I didn’t have to wait too long (about ten minutes) before a plateful of beautiful tacos was set down before me. Prior to digging in, I grabbed a hot sauce bottle from a nearby table and went over to get some hot salsa and a lime to adorn my meal.
I began the adventure in familiar waters, first picking up the tortilla smothered with a generous pile of carnitas and wolfing it down, taking (admittedly small) amounts of time between mouthfuls to savor the contrasts between the tender, juicy pork, the sharp tang of the onions, and the fiery salsa.
The steak caught my eye next, and I devoured it with comparable vigor. The chorizo and chicken followed soon after, and in the blink of an eye, my entire plate was cleaned off. While Jasper worked on his food, I took the opportunity to jot some thoughts down into my handy-dandy Bear Bites™ notebook.
Ranked in order of my enjoyment while eating them, I would say the carnitas (my personal favorite so this isn’t exactly impartial) grabs first place, with the steak, chorizo, and chicken coming after (Let’s be real, who expected boring chicken to place anywhere other than last). That said, they were all delicious and I would be more than happy to eat any of them again in the future, and I probably will be doing so.
On the traditional five-point scale, I would give the carnitas, steak, and chorizo all fives and the chicken a three point five as, while it was quite good, the flavor was nothing to call home over and the generous splashes of spicy condiments I doused my tacos in made up a large part of said flavor.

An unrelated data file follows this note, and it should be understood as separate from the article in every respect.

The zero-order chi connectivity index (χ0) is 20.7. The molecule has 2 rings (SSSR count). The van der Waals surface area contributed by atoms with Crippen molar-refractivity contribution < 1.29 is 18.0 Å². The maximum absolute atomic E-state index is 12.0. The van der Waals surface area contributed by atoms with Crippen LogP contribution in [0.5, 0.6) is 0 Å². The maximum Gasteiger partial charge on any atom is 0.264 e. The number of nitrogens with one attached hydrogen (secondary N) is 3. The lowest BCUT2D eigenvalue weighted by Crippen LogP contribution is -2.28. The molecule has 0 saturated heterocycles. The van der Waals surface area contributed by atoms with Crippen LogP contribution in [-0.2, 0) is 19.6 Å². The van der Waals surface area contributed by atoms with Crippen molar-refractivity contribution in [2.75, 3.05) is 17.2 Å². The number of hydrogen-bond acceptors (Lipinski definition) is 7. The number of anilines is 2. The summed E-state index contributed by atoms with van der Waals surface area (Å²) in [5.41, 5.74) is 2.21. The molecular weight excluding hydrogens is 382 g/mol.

El Grullense Grill is a phenomenal choice for anyone lusting for some genuine Mexican food even in the more unreasonable hours of the evening (It’s open until 12:30 AM for all my nocturnal bears out there, which I assume is pretty much all of you).
For the quality of the ingredients that go into creating your food, it is amazingly well-priced, with each taco costing between one to three dollars depending on your meat (or vegetable if that’s your thing… weirdo) of choice. It’s no mystery that the Bay Area is an amazing place for Mexican food, with all types of options from casual taquerias to fancy first-date-level Mexican restaurants within a one-mile radius of any given location. That said, this is a personal favorite of Jasper’s and mine and we’re glad to have the opportunity to share it with all of you guys so hopefully it can become a source of comfort and pleasure (if it isn’t already) for all of you as well.